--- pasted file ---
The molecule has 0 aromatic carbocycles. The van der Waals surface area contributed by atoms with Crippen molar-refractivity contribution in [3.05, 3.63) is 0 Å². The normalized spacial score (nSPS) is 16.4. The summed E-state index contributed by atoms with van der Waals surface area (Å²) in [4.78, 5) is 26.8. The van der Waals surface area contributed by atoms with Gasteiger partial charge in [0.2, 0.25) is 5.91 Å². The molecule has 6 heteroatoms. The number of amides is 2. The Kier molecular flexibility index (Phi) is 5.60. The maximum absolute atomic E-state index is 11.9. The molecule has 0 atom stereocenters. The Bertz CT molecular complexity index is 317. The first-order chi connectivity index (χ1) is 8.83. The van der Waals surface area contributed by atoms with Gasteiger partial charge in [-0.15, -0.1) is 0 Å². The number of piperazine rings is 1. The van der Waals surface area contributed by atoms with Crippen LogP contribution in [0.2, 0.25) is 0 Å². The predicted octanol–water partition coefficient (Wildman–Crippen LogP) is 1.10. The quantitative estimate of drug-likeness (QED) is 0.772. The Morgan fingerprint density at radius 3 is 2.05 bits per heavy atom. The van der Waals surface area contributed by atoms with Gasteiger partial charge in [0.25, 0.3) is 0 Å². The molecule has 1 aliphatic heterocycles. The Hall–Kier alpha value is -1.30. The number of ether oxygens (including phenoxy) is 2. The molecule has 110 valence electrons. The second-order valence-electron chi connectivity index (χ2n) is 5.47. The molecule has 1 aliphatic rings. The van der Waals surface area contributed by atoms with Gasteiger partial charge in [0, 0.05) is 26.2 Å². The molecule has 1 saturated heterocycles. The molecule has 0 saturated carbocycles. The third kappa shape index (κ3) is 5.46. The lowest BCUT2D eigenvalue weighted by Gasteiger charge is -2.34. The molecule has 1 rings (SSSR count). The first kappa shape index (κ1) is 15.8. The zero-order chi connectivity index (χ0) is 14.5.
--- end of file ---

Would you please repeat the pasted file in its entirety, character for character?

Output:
The molecule has 0 aromatic carbocycles. The van der Waals surface area contributed by atoms with Crippen molar-refractivity contribution in [3.05, 3.63) is 0 Å². The normalized spacial score (nSPS) is 16.4. The summed E-state index contributed by atoms with van der Waals surface area (Å²) in [4.78, 5) is 26.8. The van der Waals surface area contributed by atoms with Gasteiger partial charge in [0.2, 0.25) is 5.91 Å². The molecule has 6 heteroatoms. The number of amides is 2. The Kier molecular flexibility index (Phi) is 5.60. The maximum absolute atomic E-state index is 11.9. The molecule has 0 atom stereocenters. The Bertz CT molecular complexity index is 317. The first-order chi connectivity index (χ1) is 8.83. The van der Waals surface area contributed by atoms with Gasteiger partial charge in [-0.15, -0.1) is 0 Å². The number of piperazine rings is 1. The van der Waals surface area contributed by atoms with Crippen LogP contribution in [0.2, 0.25) is 0 Å². The predicted octanol–water partition coefficient (Wildman–Crippen LogP) is 1.10. The quantitative estimate of drug-likeness (QED) is 0.772. The Morgan fingerprint density at radius 3 is 2.05 bits per heavy atom. The van der Waals surface area contributed by atoms with Gasteiger partial charge in [0.25, 0.3) is 0 Å². The molecule has 1 aliphatic heterocycles. The Hall–Kier alpha value is -1.30. The number of ether oxygens (including phenoxy) is 2. The molecule has 110 valence electrons. The second-order valence-electron chi connectivity index (χ2n) is 5.47. The molecule has 1 aliphatic rings. The van der Waals surface area contributed by atoms with Gasteiger partial charge in [0, 0.05) is 26.2 Å². The molecule has 1 saturated heterocycles. The molecule has 0 saturated carbocycles. The third kappa shape index (κ3) is 5.46. The lowest BCUT2D eigenvalue weighted by Gasteiger charge is -2.34. The molecule has 1 rings (SSSR count). The first kappa shape index (κ1) is 15.8. The zero-order chi connectivity index (χ0) is 14.5.